Second-generation motion correction algorithm improves diagnostic accuracy of single-beat coronary CT angiography in patients with increased heart rate

  • Junfu Liang
  • Ying Sun
  • Ziqing Ye
  • Yanchun Sun
  • Lei XuEmail author
  • Zhen Zhou
  • Brian Thomsen
  • Jianying Li
  • Zhonghua Sun
  • Zhanming Fan
Computed Tomography



To assess the effect of a second-generation motion correction algorithm on the diagnostic accuracy of coronary computed tomography angiography (CCTA) using a 256-detector row CT in patients with increased heart rates.


Eighty-one consecutive symptomatic cardiac patients with increased heart rates ( 75 beats per min) were enrolled. All patients underwent CCTA and invasive coronary angiography (ICA). CCTA was performed with a 256-detector row CT using prospectively ECG-triggered single-beat protocol. Images were reconstructed using standard (STD) algorithm, first-generation intra-cycle motion correction (MC1) algorithm, and second-generation intra-cycle motion correction (MC2) algorithm. The image quality of coronary artery segments was assessed by two experienced radiologists using a 4-point scale (1: non-diagnostic and 4: excellent), according to the 18-segment model. Diagnostic performance for segments with significant lumen stenosis (≥ 50%) was compared between STD, MC1, and MC2 by using ICA as the reference standard.


The mean effective dose of CCTA was 1.0 mSv. On per-segment level, the overall image quality score and interpretability were improved to 3.56 ± 0.63 and 99.2% due to the use of MC2, as compared to 2.81 ± 0.85 and 92.5% with STD and 3.21 ± 0.79 and 97.2% with MC1. On per-segment level, compared to STD and MC1, MC2 improved the sensitivity (92.2% vs. 79.2%, 80.7%), specificity (97.8% vs. 82.1%, 90.8%), positive predictive value (89.9% vs. 48.4%, 65.1%), negative predictive value (98.3% vs. 94.9%, 95.7%), and diagnostic accuracy (96.8% vs. 81.5%, 89.0%).


A second-generation intra-cycle motion correction algorithm for single-beat CCTA significantly improves image quality and diagnostic accuracy in patients with increased heart rate.

Key Points

A second-generation motion correction (MC2) algorithm can further improve the image quality of all coronary arteries than a first-generation motion correction (MC1).

MC2 algorithm can significantly reduce the number of false positive segments compared to standard and MC1 algorithm.


Coronary vessels Tomography, X-ray computed Heart rate Motion Coronary angiography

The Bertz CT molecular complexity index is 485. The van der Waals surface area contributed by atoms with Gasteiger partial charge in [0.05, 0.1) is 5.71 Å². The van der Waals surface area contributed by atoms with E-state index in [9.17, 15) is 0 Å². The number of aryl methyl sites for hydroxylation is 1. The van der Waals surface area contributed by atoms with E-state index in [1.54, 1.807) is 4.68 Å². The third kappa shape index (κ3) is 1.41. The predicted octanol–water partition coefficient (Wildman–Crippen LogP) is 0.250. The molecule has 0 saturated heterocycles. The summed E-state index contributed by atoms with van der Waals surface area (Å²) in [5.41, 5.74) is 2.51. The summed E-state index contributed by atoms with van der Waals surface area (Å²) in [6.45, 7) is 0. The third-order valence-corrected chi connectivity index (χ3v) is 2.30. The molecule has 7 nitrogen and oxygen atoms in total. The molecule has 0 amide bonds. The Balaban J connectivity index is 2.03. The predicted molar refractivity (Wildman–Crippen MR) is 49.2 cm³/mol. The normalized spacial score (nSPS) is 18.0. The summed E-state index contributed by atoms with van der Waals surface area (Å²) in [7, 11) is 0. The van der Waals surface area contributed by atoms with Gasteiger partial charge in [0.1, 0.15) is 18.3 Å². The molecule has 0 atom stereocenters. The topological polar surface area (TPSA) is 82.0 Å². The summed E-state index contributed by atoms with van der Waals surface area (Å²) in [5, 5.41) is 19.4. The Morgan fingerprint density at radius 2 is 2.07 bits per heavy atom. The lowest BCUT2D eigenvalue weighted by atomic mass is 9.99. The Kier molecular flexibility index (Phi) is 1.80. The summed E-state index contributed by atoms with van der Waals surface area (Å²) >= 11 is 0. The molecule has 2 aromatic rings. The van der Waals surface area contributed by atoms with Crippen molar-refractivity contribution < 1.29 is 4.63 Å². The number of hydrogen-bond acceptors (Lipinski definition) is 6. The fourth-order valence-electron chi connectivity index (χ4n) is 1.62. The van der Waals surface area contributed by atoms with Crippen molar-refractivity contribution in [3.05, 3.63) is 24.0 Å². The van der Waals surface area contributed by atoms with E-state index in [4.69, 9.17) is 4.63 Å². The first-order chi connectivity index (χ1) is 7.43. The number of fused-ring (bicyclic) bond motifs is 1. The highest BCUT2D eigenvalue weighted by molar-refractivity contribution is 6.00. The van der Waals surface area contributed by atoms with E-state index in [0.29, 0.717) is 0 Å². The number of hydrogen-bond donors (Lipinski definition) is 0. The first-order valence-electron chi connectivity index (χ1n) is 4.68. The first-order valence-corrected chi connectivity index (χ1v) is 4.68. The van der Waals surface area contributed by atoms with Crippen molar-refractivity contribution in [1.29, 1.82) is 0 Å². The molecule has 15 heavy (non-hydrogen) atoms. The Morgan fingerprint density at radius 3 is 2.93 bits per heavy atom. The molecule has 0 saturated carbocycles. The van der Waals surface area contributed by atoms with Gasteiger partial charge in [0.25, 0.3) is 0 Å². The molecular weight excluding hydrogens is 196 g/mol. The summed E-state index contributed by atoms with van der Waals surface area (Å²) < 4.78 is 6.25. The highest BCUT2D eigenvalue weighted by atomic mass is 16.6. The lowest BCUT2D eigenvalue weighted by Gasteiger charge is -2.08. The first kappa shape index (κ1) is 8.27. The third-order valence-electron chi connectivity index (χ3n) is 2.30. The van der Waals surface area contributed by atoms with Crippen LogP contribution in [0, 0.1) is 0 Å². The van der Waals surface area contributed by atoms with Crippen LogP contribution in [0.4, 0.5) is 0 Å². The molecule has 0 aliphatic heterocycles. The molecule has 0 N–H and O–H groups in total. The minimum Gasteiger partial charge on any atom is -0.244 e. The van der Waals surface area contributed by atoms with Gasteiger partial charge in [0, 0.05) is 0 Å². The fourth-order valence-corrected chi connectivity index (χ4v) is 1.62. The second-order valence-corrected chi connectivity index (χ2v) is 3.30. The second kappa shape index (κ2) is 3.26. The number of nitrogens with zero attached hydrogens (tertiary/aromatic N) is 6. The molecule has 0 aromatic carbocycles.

Area under curve


Beats per minute


Coronary artery disease


Coronary computed tomography angiography


Heart rate variability


Invasive coronary angiography


Left anterior descending artery


Left circumflex artery


First-generation motion correction


Second-generation motion correction


Negative predictive value


Positive predictive value


Right coronary artery





This study has received funding by the National Key R&D Program of China (2016YFC1300300) and The National Natural Science Foundation of China (81641069).

Compliance with ethical standards


The scientific guarantor of this publication is Lei Xu.

Conflict of interest

The authors of this manuscript declare relationships with the following companies: GE Healthcare.

Statistics and biometry

One of the authors has significant statistical expertise.

Informed consent

Written informed consent was obtained from all subjects (patients) in this study.

Ethical approval

Institutional Review Board approval was obtained.


• prospective

• diagnostic study

• performed at one institution


  1. 1.
    Andreini D, Pontone G, Mushtaq S et al (2018) Image quality and radiation dose of coronary CT angiography performed with whole-heart coverage CT scanner with intra-cycle motion correction algorithm in patients with atrial fibrillation. Eur Radiol 28:1383–1392CrossRefGoogle Scholar
  2. 2.
    Zhang LJ, Wu SY, Wang J, al e (2010) Diagnostic accuracy of dual-source CT coronary angiography: the effect of average heart rate, heart rate variability, and calcium score in a clinical perspective. Acta Radiol 51:727–740CrossRefGoogle Scholar
  3. 3.
    Leipsic J, Abbara S, Achenbach S et al (2014) SCCT guidelines for the interpretation and reporting of coronary CT angiography: a report of the Society of Cardiovascular Computed Tomography Guidelines Committee. J Cardiovasc Comput Tomogr 8:342–358CrossRefGoogle Scholar